2. sanskrit word-final consonants (such as ‘t’) getting dropped in pāli is also very common, for example kadācit (sanskrit) becomes kadāci in pāli, dropping the ‘t’. Another common example is bhagavān becoming bhagavā (dropping final ‘n’), āyuṣman becoming āyasmā or āvuso. Sanskrit Pariṣad becomes Pāli parisā (the final vowel in pali is sometimes elongated to show that there was an ending consonant). All third person singular ablatives of ‘a’ ending words end as -āt in Sanskrit but as -ā in pāli due to this.

All the rest of the letters in this example are identical to the sanskrit word (with the exception of the long u).

“Useless shows” or “shows that are not beneficial”, but if that doesnt sound good, you can replace it with something more concise or idiomatic.

There are probably hundreds or thousands of similar terms that need to be read in the light of sanskrit/vedic to make proper sense, another one I recently came across is ‘āhito gini’ in Snp1.2 that is evidently cognate with sanskrit āhitāgni (“one who has set up his vedic sacrificial fires”) and evidently performs a pāka-yajña (a sacrifice for which normally rice is cooked “paktodano” and cow’s milk is milked “dugdhakṣīro”) which is what he does here, these two words are masculine adjectives referring to the doer of those actions. The title of the sutta (Dhanika in sanskrit) implies he is a wealthy man. Part of certain sacrifices is to entreat Parjañya (i.e. Indra/Śakra in his capacity as the deva of rain) to produce rain showers at the end of the sacrifice, which is probably why the verses uttered by Dhanika end with an invite to the deva to make it rain. None of the translations (scholarly or otherwise) I’ve seen so far, nor even the pali commentaries - draw attention to these possibilities. Therefore I believe we need people who have a background of Vedic and sanskritic knowledge to do these translations to get to the core of the suttas and their original meaning. āhitāgni in that sutta should be a single word (and it means the sacrificer), in the sutta it has been split up (evidently incorrectly) by the later redactors of the Snp1.2 for it to look similar to the ‘nibbuto gini’ in the next verse which is actually two words.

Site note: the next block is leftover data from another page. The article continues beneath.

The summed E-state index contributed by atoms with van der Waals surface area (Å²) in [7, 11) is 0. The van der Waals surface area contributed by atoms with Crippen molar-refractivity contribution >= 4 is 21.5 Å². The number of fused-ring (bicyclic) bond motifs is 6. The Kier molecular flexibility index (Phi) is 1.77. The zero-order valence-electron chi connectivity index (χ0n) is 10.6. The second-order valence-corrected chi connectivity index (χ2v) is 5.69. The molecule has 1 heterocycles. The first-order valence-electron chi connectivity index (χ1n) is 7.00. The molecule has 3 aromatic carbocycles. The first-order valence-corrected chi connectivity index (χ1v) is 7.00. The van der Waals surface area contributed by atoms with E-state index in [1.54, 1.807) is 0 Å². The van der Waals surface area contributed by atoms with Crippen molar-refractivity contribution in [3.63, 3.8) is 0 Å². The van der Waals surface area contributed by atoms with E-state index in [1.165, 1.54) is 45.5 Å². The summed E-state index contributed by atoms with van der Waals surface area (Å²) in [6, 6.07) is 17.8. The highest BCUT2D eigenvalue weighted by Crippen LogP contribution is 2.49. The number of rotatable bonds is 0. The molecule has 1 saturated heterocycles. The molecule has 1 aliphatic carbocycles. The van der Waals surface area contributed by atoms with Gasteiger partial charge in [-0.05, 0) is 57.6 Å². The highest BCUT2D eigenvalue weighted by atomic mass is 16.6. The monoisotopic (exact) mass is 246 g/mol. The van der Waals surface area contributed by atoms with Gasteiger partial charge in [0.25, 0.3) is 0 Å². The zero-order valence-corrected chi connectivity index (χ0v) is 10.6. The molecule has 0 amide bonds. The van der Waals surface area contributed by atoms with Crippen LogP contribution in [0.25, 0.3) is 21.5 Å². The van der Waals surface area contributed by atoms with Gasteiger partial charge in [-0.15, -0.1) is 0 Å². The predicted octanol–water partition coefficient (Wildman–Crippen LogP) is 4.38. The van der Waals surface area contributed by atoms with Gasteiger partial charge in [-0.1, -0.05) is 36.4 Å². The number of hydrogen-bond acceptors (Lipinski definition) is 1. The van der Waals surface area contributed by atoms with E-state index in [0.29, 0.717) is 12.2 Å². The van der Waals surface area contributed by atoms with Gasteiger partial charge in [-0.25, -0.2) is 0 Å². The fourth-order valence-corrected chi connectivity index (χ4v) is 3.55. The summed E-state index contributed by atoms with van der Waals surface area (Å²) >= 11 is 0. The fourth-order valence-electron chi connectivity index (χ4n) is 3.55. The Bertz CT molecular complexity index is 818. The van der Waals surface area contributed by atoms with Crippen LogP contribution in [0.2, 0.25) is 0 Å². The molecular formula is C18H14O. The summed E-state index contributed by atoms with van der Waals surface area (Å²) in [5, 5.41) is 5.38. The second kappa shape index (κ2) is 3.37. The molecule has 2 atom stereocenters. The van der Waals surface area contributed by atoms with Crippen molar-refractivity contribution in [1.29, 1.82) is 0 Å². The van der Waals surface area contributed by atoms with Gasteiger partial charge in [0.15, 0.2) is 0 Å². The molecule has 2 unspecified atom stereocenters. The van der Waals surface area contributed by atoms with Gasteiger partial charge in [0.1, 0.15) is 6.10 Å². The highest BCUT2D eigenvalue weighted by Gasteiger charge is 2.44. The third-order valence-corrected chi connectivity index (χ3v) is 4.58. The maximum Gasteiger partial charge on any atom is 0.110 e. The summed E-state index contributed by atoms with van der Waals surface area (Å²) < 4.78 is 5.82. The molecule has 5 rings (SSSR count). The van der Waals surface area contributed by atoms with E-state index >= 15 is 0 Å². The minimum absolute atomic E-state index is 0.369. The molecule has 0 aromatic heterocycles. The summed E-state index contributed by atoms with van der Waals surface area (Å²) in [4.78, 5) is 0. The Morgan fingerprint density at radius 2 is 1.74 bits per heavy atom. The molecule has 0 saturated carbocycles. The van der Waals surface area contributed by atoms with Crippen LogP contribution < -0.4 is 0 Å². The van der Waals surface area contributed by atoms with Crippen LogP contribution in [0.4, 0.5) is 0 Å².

(Parjanya as the Vedic god of rain, is cognate with Perkunas in the Baltic Indo-European pantheon - see Perkūnas - Wikipedia & Parjanya - Wikipedia & Perkwunos - Wikipedia)


Thanks so much for these examples.